The Assembly Messenger (Volume 98-22)
Continuing our study of reception, we want to get a background on 2 Timothy in this issue to help us see the importance of this book in the functioning of the local assembly under current ecclesiastical conditions. Since 2 Timothy never mentions the word church or assembly, many simply look at it as a book of general Christian truth to a young man, a close companion of Paul. However, we will seek to show that the book contains vital truth as to our assembly pathway, including with whom we should be in fellowship (break bread).
The Significance of 2 Timothy: Defection Among the Lordís People
In many practical matters of assembly fellowship, including reception to the breaking of bread, and consequently to the privileges and responsibilities of the local assembly as gathered, a proper understanding of 2 Timothy 2 is vital. Many have not been taught that 2 Timothy was written to give the assembly pathway for every individual Christian to walk, in the condition of widespread defection in the outward testimony of Godís Assembly. In fact, some strongly deny this interpretation. Yet can we think of God not covering the condition in His Word which we find all around us today ó the condition of the divided testimony to the truth of the Assembly in practical application? Therefore, we will look at 2 Timothy from this viewpoint of outward division and seek Godís mind as to our proper assembly walk. We ask your prayerful and unprejudiced consideration of the following, and again urge you to "search the Scriptures" whether these things are so (Acts 17:11) and to "prove all things; hold fast the good" (1 Thes.5:21).
In 1 Corinthians 1:10-13 we see the seeds of division in the Assemblyís testimony. Party-spirit was being manifested. It was the mental-beginning of denominationalism ó of breaking up into groups gathering to some favorite person or doctrine. Yet outwardly, the brethren still were one, were still walking in unity. Paul besought them to stay that way, to say the same thing "and there be no divisions among you, but that you be perfectly united in the same mind and in the same opinion" (1 Cor.1:10, NASB, JND). This was written approximately AD-56 (New Scofield Bible dating).
About eight years later Paul wrote his first epistle to Timothy. He almost immediately stated that he had urged Timothy to remain in Ephesus (in the Roman province of Asia) because some were teaching "strange doctrines" and turning the brethrenís minds "to myths and endless genealogies" (1:3-4). There was law-teaching (1:7) and even blasphemies (1:20). Paul had to act in severe discipline (1:20). The trouble from within prophesied in Acts 20:29-30 to the Ephesian elders was coming among Godís people.
However, the general tone of 1 Timothy is positive, even though there were serious problems that had to be dealt with. Paul thus gave ministry so that Timothy (and we) would "know how one ought to conduct oneself in Godís house which is the Assembly of the living God, the pillar and base of the truth" (3:15).
Error was still individual: "If any one teach differently and does not accede to sound words ... he is puffed up" (6:3-4). Some had "wandered from the faith" (6:10) for moral reasons ó the love of money (6:10) and even (as often today) because of false "scientific" knowledge (6:20). Think of todayís teachings on evolution.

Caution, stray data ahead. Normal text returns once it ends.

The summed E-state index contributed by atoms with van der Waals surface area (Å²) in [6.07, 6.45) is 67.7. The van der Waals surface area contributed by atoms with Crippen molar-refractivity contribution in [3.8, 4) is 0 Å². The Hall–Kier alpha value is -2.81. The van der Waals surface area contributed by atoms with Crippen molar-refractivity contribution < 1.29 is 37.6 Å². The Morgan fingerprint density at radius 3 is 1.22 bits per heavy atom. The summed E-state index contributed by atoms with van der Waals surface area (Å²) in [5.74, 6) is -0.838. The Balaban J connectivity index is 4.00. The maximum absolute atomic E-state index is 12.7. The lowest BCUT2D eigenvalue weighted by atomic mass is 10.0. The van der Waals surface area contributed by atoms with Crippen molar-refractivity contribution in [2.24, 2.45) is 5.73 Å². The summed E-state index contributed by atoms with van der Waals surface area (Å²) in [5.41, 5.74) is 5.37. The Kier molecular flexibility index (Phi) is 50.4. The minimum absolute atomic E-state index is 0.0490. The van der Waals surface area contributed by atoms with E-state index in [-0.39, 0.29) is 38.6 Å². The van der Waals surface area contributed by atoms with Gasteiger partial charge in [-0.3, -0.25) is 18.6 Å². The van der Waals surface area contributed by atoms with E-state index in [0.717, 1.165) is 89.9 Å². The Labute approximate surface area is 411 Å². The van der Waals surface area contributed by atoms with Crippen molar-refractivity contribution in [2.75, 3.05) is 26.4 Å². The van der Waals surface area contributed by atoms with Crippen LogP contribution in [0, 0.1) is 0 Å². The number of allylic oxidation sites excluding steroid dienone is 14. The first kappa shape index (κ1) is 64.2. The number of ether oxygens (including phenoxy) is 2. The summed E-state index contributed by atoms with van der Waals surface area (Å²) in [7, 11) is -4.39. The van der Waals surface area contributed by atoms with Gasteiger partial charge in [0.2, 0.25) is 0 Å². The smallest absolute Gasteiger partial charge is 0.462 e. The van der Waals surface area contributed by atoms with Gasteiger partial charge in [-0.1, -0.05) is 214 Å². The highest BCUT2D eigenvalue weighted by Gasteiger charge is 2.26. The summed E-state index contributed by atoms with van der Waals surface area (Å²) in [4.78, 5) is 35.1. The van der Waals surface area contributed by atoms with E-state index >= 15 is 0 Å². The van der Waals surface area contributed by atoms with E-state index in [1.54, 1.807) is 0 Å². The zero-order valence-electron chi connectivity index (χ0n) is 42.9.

Several years later Paul wrote a second inspired letter to Timothy. What a contrast! There was such discouragement that Timothy essentially had stopped ministering: his gift needed to be rekindled (1:6, JND). The fire had almost gone out. Timothyís gifts had stopped functioning as far as being seen and felt by the brethren. What had caused such discouragement? What was the remedy?
Paulís Instructions to Timothy
Paul reminded Timothy that God had not given him a spirit of cowardice when things went wrong, but of "power and love and wise discretion (sound mind)" (1:7). Timothy was not to be ashamed of either the testimony of the Lord or of Paul who again was recently imprisoned (1:8). God is all the support anyone needs: He is able (1:12). What was needed was a firm grasp of the truths that were unique to Paulís ministry, the "sound words which you have heard from me" (1:13) ó particularly the truths of the Assembly and the Assembly pathway which was Paulís unique ministry as we have seen in earlier Newsletters, from Ephesians 3.
The key to all this disappointment, and Timothyís special need to clearly have in mind the words that Paul had taught, is seen in 1:15. It says, "All who are in Asia ... have turned away from me." As seen from the consistent use in Scripture of the Greek word for "turn away," the turning away was not simply from Paul the prisoner of the Lord, but primarily from the truths of the Assembly which were his unique God-given ministry (Eph.3:3-10). Paulís very imprisonment was prophetic of the shutting away of these truths from the minds of believers by careless and/or sinful men, particularly as we near the time of our departure from this scene (4:6) ó at the Rapture. So, what took place as indicated by 2 Timothy 1:15 is far beyond what we have seen earlier where there was only a tendency towards division and where only a few individuals had to be dealt with due to doctrinal or moral sin. However, here, we see a widespread collective turning away from the God-honoring Assembly pathway.
We note here in relation to the verb turn away (Gk: apostrepho) that finding the questionable meaning of a word/phrase by determining its meaning elsewhere in Scripture is a generally recognized method of rightly interpreting Scripture. The Holy Spirit did not use words carelessly! Beside its use in 2 Timothy 1:15, Vineís dictionary shows the word used in Matthew 5:42, Titus 1:13-14 and Hebrews 12:25. Other uses are in Matthew 26:52, Luke 23:13-14, Acts 3:26, Romans 11:26 and 2 Timothy 4:4. We will note its first use in Matthew 5, for a first use is always significant in Scripture in defining a meaning. The admonition is not to turn away from the request to borrow something: it has nothing to do with the acceptance or rejection of the person as a person.